Paul and I found this small wooden jetty, standing on it admiring the stars and reflections was such a peaceful experience. It was -4C however we were so in the zone we didn't really feel the cold that much, and of course we had to take a selfie. I decided take part in the star count project which asked members of the public to count how many stars they could see within the four principle bright stars of Orion, I counted 30 naked eye stars which I think was a very respectable result and a testament to the dark skies in this part of the country.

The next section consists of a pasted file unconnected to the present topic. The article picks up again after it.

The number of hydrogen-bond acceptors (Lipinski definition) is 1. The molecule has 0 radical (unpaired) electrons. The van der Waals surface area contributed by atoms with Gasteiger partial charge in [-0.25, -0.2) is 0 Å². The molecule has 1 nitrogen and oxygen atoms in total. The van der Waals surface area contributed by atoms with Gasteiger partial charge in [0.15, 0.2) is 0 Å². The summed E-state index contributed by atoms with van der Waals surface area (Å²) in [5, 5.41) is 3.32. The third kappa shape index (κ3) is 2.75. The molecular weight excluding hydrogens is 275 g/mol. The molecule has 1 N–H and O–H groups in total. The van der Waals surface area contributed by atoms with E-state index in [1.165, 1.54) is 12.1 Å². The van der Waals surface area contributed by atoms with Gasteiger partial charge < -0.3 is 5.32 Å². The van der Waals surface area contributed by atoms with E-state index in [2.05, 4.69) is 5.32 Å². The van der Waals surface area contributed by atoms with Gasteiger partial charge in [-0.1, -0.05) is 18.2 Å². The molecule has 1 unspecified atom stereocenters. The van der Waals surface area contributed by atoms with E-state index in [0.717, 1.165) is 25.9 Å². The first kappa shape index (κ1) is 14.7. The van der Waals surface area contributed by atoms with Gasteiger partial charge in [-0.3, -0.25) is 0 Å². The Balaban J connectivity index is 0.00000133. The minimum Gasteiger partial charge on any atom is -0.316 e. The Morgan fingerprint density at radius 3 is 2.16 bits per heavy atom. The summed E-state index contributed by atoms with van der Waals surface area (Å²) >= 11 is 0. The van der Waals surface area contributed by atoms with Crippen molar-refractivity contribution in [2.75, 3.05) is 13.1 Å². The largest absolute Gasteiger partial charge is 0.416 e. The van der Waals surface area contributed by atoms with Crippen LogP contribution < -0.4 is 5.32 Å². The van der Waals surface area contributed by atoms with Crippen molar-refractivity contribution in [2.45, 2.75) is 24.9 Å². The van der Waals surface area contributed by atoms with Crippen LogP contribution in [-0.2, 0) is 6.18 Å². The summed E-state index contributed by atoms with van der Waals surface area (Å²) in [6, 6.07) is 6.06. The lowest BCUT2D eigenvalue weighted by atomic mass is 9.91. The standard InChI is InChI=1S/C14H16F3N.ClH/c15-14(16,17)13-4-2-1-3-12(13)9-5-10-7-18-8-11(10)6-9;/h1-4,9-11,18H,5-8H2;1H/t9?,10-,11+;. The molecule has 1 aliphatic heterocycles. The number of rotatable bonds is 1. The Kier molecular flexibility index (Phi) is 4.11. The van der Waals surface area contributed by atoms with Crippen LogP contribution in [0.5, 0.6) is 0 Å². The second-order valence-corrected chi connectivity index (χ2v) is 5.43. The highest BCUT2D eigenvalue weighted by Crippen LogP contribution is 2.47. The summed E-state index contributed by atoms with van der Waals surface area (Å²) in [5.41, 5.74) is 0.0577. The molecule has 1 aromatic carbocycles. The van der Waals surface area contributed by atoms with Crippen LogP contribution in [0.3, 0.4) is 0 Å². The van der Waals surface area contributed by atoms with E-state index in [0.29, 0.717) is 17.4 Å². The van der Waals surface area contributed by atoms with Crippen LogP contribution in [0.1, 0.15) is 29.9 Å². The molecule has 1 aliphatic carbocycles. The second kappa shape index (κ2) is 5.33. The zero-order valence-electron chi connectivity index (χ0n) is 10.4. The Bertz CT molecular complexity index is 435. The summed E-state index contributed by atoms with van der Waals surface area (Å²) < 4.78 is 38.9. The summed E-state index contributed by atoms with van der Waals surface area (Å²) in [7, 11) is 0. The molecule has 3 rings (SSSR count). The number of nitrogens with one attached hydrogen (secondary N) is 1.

On March 4th I was out exploring the countryside, of course my mind is never far from Spring and Summer storm chasing so I was on the hunt for promising storm spotting locations in the Sperrins. I ended up above Lough Fea looking west across the Sperrins, the view was beautiful in the sunshine. There was also a convective outlook issued, weak 50 SBCAPE however with a cool pool aloft with -30c air and NWly flow, as a result convective hail showers were forecast with a low chance of thunder. I noticed that the sun was now stronger and solar heating was definitely agitating Cumulus clouds inland, I felt we were getting close to storm season. Just as I was entertaining these thoughts several Towering Cumulus came into view, the lead tower formed into a nice cell which dropped a well formed hail core. I got the drone in the air and flew out to take a look, dry puffy hail stones fell from the sky hitting me in the face and bouncing off the tablet screen, I could also see hail falling past the drone camera, I recorded video and several stills, in this image you see the hailstones streaking through the air.